Today in conference, a case was presented of a previously healthy young woman (26 years old) who presented to the hopsital with abdominal pain for two weeks. She was found to have Wilson’s disease, a genetic/hereditary condition, and died from fulminant liver failure in a very short time.
Prior to death, arrangements were attempted for a liver transplant; but these efforts, the presenter noted, were unfortunately unsuccessful as she was an illegal immigrant.
The subtle word choice, “unfortunately,” prompted a bit of informal discussion afterward. Of course anyone caring for a sick patient would want a potentially curative transplant. But when livers are few and the transplant list is long, how should “Who gets the liver?” be decided?
There’s the very personal, intuitive answer: This was a young patient. She had done nothing to cause or exacerbate her disease. She had a very steep downhill course and desperately needed a liver. Who wouldn’t want to give this girl a transplant?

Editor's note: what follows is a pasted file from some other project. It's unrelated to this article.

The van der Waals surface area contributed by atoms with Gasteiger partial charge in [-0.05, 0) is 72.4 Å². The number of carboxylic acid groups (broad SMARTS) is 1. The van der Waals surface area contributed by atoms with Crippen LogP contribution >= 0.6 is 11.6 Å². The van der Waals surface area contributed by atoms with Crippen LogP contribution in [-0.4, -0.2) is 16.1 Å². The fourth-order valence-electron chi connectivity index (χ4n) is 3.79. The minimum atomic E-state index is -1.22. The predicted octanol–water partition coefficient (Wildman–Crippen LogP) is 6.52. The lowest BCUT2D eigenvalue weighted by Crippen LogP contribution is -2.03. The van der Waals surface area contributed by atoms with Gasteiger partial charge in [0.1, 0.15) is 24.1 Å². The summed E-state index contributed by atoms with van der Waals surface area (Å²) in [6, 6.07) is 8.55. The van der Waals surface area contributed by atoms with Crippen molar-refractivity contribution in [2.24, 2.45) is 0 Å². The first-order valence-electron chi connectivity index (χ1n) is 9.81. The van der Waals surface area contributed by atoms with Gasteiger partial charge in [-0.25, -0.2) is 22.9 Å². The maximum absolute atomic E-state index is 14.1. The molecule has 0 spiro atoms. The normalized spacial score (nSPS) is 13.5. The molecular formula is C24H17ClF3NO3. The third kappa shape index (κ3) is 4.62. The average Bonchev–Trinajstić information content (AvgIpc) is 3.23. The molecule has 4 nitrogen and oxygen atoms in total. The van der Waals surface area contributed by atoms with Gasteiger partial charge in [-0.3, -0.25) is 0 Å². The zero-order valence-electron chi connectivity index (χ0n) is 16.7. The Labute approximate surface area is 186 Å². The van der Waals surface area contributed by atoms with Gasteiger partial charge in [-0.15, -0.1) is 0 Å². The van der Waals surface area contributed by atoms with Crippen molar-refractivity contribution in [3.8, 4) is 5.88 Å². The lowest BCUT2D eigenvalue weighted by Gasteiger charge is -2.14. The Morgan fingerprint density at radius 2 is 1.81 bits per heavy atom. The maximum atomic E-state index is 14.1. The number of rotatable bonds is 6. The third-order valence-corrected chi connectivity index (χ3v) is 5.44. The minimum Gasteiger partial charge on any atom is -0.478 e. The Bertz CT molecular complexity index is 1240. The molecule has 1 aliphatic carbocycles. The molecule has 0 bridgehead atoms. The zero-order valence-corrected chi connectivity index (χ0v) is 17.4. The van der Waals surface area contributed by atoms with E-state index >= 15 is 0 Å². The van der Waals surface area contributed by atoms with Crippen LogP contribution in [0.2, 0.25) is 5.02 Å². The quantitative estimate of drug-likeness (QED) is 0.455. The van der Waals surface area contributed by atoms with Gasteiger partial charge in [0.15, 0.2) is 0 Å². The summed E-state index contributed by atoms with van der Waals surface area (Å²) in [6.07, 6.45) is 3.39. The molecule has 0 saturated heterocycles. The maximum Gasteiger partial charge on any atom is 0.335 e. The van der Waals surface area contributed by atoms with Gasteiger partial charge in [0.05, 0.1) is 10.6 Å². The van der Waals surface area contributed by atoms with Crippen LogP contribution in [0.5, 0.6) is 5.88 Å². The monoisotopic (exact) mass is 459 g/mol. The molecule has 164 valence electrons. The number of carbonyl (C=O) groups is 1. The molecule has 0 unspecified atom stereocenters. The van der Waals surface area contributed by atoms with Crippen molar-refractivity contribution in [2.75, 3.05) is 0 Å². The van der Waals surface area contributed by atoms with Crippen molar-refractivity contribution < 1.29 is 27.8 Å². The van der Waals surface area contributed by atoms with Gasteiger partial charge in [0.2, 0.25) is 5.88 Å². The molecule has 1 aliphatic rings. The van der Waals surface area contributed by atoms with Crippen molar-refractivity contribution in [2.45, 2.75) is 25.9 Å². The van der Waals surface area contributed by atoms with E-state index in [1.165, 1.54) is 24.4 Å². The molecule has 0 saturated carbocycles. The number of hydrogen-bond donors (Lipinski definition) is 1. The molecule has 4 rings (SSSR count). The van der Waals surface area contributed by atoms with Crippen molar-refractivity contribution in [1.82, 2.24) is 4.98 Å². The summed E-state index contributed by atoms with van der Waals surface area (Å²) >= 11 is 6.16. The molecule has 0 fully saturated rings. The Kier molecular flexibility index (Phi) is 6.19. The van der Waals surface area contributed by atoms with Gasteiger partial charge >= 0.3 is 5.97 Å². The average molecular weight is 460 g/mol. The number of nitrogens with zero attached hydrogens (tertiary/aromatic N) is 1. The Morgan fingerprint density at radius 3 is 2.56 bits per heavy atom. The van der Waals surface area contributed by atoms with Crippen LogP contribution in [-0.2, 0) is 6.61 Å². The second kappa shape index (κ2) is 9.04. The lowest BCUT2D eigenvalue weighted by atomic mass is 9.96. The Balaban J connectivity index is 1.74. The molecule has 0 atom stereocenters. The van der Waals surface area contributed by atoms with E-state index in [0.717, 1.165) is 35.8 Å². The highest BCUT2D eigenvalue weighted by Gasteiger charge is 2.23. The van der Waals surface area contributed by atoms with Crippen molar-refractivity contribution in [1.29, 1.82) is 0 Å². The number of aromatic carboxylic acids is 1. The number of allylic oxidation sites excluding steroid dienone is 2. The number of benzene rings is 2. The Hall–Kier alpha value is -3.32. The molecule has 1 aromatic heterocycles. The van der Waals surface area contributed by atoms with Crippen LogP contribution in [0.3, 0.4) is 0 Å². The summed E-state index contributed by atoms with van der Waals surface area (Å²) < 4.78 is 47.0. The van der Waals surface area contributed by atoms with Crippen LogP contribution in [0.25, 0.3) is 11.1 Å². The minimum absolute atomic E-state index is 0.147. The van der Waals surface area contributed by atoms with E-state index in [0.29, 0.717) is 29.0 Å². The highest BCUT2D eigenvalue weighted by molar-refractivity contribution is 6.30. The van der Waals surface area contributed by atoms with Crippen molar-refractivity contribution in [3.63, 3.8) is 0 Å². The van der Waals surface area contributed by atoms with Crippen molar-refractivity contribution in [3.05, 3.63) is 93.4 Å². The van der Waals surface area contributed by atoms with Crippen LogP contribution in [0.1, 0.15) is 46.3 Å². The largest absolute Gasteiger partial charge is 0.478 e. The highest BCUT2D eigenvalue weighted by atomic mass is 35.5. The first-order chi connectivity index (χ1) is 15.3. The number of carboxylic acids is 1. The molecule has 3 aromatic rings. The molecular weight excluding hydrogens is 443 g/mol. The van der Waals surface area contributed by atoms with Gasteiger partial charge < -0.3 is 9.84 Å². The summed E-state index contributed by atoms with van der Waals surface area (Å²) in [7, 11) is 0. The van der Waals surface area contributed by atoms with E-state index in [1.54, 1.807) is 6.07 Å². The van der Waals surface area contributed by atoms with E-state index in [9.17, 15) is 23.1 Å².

On the other hand, there’s a political perspective. The patient was an illegal immigrant. Some people might balk that this even be considered. “We’re in the here and now! Where is your compassion?!?” I can hear them saying. But should a foreigner (and one here against the law, at that) receive a liver courtesy of Uncle Sam before an American who needs the same liver? Remember, these resources are scarce.
And then, there’s the socio-medical perspective. This patient was young and had an inherited disease. There was nothing she could have done to prevent this. Perhaps the American mentioned in the previous paragraph is a 55 year old alcoholic who has destroyed his liver with his frequent bouts of intoxication. Are age or lifestyle or preventability reasonable factors to consider?
In this post, I have only asked questions and provided no answers. Situations like this, which have obvious emotional overtones, spark me to re-think this classic quandary. And add a few questions of my own: Who should be in charge of allocating scarce resources–in this case, a liver? What criteria should be used? What can I learn from extraordinary circumstances like this to apply to my day-to-day practice?